Struggling Black-owned businesses given grant opportunities
Small businesses have faced many challenges during the pandemic.
Palmer’s Bar in south Minneapolis was just able to reopen its doors last week, and owner Tony Zaccardi says he’s trying to do everything he can to make sure the doors stay open for the bar’s 115th year of business. Over the course of the pandemic, its doors have been closed for a total of nine months.
"It’s been a struggle, but there have been blips of hope trying to find a grant here or there that applies to my situation," Zaccardi said.
Zaccardi just put his name in the hat for another one. He recently applied for a grant through MEDA, the Metropolitan Economic Development Association, to help his bar get back on its feet and thrive.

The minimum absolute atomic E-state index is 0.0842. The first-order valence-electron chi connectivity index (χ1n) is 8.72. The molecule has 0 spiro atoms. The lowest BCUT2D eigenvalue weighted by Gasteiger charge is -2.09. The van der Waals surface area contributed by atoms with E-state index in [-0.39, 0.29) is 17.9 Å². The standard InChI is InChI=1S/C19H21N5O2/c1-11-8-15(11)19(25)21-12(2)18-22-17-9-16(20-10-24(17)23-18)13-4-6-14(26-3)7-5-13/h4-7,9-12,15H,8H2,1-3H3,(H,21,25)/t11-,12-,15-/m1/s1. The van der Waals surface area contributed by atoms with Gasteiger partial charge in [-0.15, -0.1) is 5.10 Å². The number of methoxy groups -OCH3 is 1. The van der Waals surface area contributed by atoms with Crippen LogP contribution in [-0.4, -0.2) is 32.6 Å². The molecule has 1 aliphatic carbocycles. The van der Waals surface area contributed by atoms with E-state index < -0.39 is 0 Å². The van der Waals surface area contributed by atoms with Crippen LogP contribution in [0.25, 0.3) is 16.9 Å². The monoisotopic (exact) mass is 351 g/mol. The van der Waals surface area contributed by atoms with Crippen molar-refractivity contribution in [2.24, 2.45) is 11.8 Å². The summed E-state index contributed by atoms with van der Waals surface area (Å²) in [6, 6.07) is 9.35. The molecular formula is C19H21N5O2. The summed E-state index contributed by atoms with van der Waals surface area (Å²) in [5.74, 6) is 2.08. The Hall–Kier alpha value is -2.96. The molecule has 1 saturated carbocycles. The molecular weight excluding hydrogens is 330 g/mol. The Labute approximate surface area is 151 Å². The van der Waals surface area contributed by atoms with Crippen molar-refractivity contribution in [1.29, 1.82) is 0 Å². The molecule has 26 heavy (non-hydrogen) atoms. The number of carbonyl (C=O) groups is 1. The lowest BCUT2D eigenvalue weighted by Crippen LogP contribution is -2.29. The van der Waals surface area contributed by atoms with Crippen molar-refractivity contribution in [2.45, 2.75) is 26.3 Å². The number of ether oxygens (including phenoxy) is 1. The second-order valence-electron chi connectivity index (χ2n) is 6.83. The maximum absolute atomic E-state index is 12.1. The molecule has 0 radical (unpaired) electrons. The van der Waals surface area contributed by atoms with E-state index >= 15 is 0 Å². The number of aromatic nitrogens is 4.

An organization gave MEDA $1 million to spread among local black business owners.
"Half of it will go in the form of grants which are one-time grants, and the other half will go in the form of forgivable business loans, which is a little of the best of both worlds," said Alfredo Martel, MEDA’s president and CEO.
Martel said about 300 Black-owned business owners, including Zaccardi, have applied so far.
"One of the things that our current application rate is signaling to us is that we are nowhere near being done with this issue," Martel said.
Zaccardi said he wants to get various COVID-19 safety measures installed indoors to protect his staff and also revamp the bar’s outdoor space to create more seating and live music opportunities to bring back a sense of community for his customers.
"Here we are a family. … Also knowing the history of this bar, being such an old place, I did not want to be the person that messed it up — that lost Palmer’s Bar for our community — because you know it’s so well loved," Zaccardi said.
Black business owners can apply for the grant online until March 24.